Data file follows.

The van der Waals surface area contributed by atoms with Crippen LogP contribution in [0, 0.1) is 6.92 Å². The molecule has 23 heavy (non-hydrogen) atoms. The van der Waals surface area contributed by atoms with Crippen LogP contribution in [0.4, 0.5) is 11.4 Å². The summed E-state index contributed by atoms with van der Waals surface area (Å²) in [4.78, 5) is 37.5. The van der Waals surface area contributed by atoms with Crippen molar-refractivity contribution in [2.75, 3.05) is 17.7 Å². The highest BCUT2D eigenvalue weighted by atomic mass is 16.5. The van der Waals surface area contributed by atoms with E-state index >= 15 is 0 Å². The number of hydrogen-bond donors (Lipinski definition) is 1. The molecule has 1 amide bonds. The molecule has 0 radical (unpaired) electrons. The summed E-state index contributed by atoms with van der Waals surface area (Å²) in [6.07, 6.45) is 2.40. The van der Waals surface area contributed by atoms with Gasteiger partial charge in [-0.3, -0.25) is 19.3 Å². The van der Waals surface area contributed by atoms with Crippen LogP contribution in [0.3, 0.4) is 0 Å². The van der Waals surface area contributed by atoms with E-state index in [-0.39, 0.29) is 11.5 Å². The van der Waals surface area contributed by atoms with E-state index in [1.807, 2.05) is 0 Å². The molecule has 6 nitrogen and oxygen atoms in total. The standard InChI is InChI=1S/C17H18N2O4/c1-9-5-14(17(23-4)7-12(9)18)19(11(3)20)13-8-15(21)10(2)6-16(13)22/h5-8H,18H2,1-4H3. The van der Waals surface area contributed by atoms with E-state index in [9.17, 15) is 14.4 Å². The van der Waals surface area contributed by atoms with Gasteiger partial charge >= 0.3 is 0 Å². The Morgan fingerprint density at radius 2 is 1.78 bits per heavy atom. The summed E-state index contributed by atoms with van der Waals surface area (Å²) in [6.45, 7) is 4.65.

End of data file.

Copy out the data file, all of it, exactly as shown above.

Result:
The van der Waals surface area contributed by atoms with Crippen LogP contribution in [0, 0.1) is 6.92 Å². The molecule has 23 heavy (non-hydrogen) atoms. The van der Waals surface area contributed by atoms with Crippen LogP contribution in [0.4, 0.5) is 11.4 Å². The summed E-state index contributed by atoms with van der Waals surface area (Å²) in [4.78, 5) is 37.5. The van der Waals surface area contributed by atoms with Crippen molar-refractivity contribution in [2.75, 3.05) is 17.7 Å². The highest BCUT2D eigenvalue weighted by atomic mass is 16.5. The van der Waals surface area contributed by atoms with E-state index >= 15 is 0 Å². The number of hydrogen-bond donors (Lipinski definition) is 1. The molecule has 1 amide bonds. The molecule has 0 radical (unpaired) electrons. The summed E-state index contributed by atoms with van der Waals surface area (Å²) in [6.07, 6.45) is 2.40. The van der Waals surface area contributed by atoms with Gasteiger partial charge in [-0.3, -0.25) is 19.3 Å². The van der Waals surface area contributed by atoms with Crippen LogP contribution in [0.3, 0.4) is 0 Å². The van der Waals surface area contributed by atoms with E-state index in [-0.39, 0.29) is 11.5 Å². The van der Waals surface area contributed by atoms with E-state index in [1.807, 2.05) is 0 Å². The molecule has 6 nitrogen and oxygen atoms in total. The standard InChI is InChI=1S/C17H18N2O4/c1-9-5-14(17(23-4)7-12(9)18)19(11(3)20)13-8-15(21)10(2)6-16(13)22/h5-8H,18H2,1-4H3. The van der Waals surface area contributed by atoms with E-state index in [9.17, 15) is 14.4 Å². The van der Waals surface area contributed by atoms with Gasteiger partial charge >= 0.3 is 0 Å². The Morgan fingerprint density at radius 2 is 1.78 bits per heavy atom. The summed E-state index contributed by atoms with van der Waals surface area (Å²) in [6.45, 7) is 4.65.